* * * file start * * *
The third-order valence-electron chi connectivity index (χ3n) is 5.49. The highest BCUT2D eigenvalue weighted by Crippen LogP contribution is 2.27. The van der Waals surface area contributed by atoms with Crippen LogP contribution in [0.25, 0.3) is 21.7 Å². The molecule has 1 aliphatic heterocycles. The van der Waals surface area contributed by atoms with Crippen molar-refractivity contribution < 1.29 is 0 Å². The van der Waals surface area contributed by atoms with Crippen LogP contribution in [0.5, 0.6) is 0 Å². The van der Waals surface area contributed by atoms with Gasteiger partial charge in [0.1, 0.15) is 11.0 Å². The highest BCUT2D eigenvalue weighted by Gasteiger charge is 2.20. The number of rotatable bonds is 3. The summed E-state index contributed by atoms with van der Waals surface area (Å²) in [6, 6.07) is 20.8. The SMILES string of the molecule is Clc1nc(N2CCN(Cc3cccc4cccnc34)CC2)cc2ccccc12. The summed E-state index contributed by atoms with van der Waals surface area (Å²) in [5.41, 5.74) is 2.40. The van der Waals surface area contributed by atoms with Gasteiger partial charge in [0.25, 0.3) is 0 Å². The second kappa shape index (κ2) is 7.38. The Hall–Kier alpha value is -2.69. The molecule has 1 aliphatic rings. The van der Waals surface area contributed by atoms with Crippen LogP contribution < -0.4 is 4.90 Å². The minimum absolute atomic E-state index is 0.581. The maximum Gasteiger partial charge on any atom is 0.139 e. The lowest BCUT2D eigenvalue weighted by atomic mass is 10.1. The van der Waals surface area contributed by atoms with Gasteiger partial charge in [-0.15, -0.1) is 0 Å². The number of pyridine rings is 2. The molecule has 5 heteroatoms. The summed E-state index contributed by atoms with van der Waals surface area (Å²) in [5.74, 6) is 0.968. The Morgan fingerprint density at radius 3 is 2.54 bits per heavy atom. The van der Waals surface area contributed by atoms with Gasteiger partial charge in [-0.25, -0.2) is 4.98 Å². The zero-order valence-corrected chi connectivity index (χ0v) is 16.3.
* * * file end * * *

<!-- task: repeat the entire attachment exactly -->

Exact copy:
The third-order valence-electron chi connectivity index (χ3n) is 5.49. The highest BCUT2D eigenvalue weighted by Crippen LogP contribution is 2.27. The van der Waals surface area contributed by atoms with Crippen LogP contribution in [0.25, 0.3) is 21.7 Å². The molecule has 1 aliphatic heterocycles. The van der Waals surface area contributed by atoms with Crippen molar-refractivity contribution < 1.29 is 0 Å². The van der Waals surface area contributed by atoms with Crippen LogP contribution in [0.5, 0.6) is 0 Å². The van der Waals surface area contributed by atoms with Gasteiger partial charge in [0.1, 0.15) is 11.0 Å². The highest BCUT2D eigenvalue weighted by Gasteiger charge is 2.20. The number of rotatable bonds is 3. The summed E-state index contributed by atoms with van der Waals surface area (Å²) in [6, 6.07) is 20.8. The SMILES string of the molecule is Clc1nc(N2CCN(Cc3cccc4cccnc34)CC2)cc2ccccc12. The summed E-state index contributed by atoms with van der Waals surface area (Å²) in [5.41, 5.74) is 2.40. The van der Waals surface area contributed by atoms with Gasteiger partial charge in [0.25, 0.3) is 0 Å². The second kappa shape index (κ2) is 7.38. The Hall–Kier alpha value is -2.69. The molecule has 1 aliphatic rings. The van der Waals surface area contributed by atoms with Crippen LogP contribution < -0.4 is 4.90 Å². The minimum absolute atomic E-state index is 0.581. The maximum Gasteiger partial charge on any atom is 0.139 e. The lowest BCUT2D eigenvalue weighted by atomic mass is 10.1. The van der Waals surface area contributed by atoms with Gasteiger partial charge in [-0.15, -0.1) is 0 Å². The number of pyridine rings is 2. The molecule has 5 heteroatoms. The summed E-state index contributed by atoms with van der Waals surface area (Å²) in [5.74, 6) is 0.968. The Morgan fingerprint density at radius 3 is 2.54 bits per heavy atom. The van der Waals surface area contributed by atoms with Gasteiger partial charge in [-0.25, -0.2) is 4.98 Å². The zero-order valence-corrected chi connectivity index (χ0v) is 16.3.